There’s no way I can talk about the film Cremator without spoilers, so please make haste if you don’t wish to know. This is more of a, what the fuck was that all about post! First up, how this gets labeled as a comedy, along with crime and drama, I have no idea. There are definitely extreme dark comedy moments but the by and large of it is utmost bleak and depressing.
Set in Czechoslovakia sometime around 1939/40 during the Second World War when Nazi Germany have invaded the country and are setting up a protectorate. The deranged Kopfrkingl (Rudolf Hrusínský), a strange rotund smiling man, who on first impressions has an almost innocent look to him. Coming off like a loyal family man, he is the father to a son and daughter, with a dutiful wife. It doesn’t take long before you realise there’s something oddball and peculiar about this man.
He’s extremely proud of his job as head of the city crematorium. Happy to tell anyone wishing to know, the process he uses to dispose of the bodies in his care. Whenever he opens up a casket to reveal a body, out comes his trusty comb to give them a quick tidy up. Giving the dearly departed’s hair a loving swipe to the side before he then, with a freakish creepy routine, tidies up his own hair with the comb.
For Kopfrkingl, he sees his job as a blessing, to free the souls on their next journey path, to cleanse them by releasing their smoke into the ether. Maybe you might think he is doing his job well, a way to cope with the arduous task in hand? But no our Kopfrkingl is quite demented and unbalanced as he battles religious symbols, the influence of Nazi propaganda, the pull of prostitution and most bonkers, seeing himself as the reincarnation of the recently departed, 13th Dalai Lama.
As the Nazi influence and propaganda thoughts go through his head he starts to dismiss his own and his family’s, identity. Seeing himself as more German, even though he only has a “drop” of German blood flowing through his veins.
This is truly a dark psychological horror story with a horrendous anti-semitic core throughout the whole film but the smiling freaky man in his twisted mind things and believes with his cremating, relieves all earthly suffering and he is divine in his ways.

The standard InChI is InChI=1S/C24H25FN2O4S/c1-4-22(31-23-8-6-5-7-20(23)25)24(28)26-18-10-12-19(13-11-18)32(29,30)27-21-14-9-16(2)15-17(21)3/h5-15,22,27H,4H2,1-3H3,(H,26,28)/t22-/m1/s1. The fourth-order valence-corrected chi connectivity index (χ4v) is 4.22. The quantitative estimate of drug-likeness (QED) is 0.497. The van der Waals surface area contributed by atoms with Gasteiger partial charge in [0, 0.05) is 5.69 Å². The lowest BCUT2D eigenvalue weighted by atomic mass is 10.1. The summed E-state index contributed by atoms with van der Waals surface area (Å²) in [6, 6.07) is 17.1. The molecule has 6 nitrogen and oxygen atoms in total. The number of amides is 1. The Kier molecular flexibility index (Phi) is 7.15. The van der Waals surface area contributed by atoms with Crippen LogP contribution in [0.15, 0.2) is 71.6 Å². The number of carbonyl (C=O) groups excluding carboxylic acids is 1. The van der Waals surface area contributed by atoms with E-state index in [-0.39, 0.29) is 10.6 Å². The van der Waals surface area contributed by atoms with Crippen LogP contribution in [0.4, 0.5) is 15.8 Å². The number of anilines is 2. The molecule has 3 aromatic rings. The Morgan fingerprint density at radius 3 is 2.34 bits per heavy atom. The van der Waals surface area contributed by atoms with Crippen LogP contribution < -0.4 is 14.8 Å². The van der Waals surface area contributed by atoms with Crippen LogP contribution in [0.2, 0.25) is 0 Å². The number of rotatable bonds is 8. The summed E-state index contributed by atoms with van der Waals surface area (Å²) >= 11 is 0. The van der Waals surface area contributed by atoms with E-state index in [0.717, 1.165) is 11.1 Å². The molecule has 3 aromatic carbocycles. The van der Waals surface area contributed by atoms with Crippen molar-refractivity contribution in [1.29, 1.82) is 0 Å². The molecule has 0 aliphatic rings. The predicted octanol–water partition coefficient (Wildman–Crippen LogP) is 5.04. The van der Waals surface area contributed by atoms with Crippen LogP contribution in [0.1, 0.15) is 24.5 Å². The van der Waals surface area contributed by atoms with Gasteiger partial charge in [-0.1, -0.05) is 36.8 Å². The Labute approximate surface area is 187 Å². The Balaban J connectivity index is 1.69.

He is watched by a dark haired woman throughout the film at different times, she looks so heartbreaking sombre, I wondered if she was a ghost, a spirit of some kind, maybe even the angel of death?
Did I read into it right? That his actions of wanting a bigger more productive crematorium whilst working for the Nazi’s imply that he was the catalyst for the monstrous atrocities that were to come at the hands of the Germans in World War Two? I certainly got that impression and it’s plagued my mind, so extremely disturbing.
A few things I learnt.
- I’ve read it was not widely seen until the collapse of the communist system in Czechoslovakia in 1989, it had been banned shortly after it’s 1969 first showings. Not sure how true that is as writer, director Juraj Herz says in a personal quote…
“I went to various projections of the film in many different countries, from the Netherlands to Naples, and I was keen to see how the reactions of the audience were completely different in every country. In Prague, people were depressed; in Slovakia, they laughed; in the Netherlands, it was a comedy from the beginning to the end; in Italy, the spectators went from the cinema right to the bar because cremation is just impossible, awful and unacceptable in their country.”
- It’s original title is “Spalovac mrtvol” which on Google translate comes out as “Corpse burner” or “Corpse Incinerator” and is based on a novel of that name by Ladislav Fuks.
- Rudolf Hrusínský plays the part of the truly unhinged and psychotic lunatic extremely well, bringing a unique sinisterism to him.
- The camerawork and editing is incredible, as scenes are merged into one another in magical surreal brilliance. Add to the close up, fisheye style lens shots of Rudolf along with the Czech language, makes everything come together to bring a magnificent surreal feel to it.
Yes of course it is such a deeply disturbing film but it is also so beautifully filmed, so intriguing and artful. The camera shots and black and white print are gorgeous. It’s nature through it’s avant garde style is so utterly surreal, with that sinister undercurrent running effectively rife from beginning to end, just gives the film a crazy perplexing macabre fascination. It will certainly not be for everyone but if you like art house cinema it’s very much worth searching out. Maybe you will get a very different feel and explanation to the story. Please feel free to let me know your thoughts if you so wish.
Something more lighthearted will be coming for the next post I hope, thanks for popping on by the wolf lair. All the best… Mikey Wolfman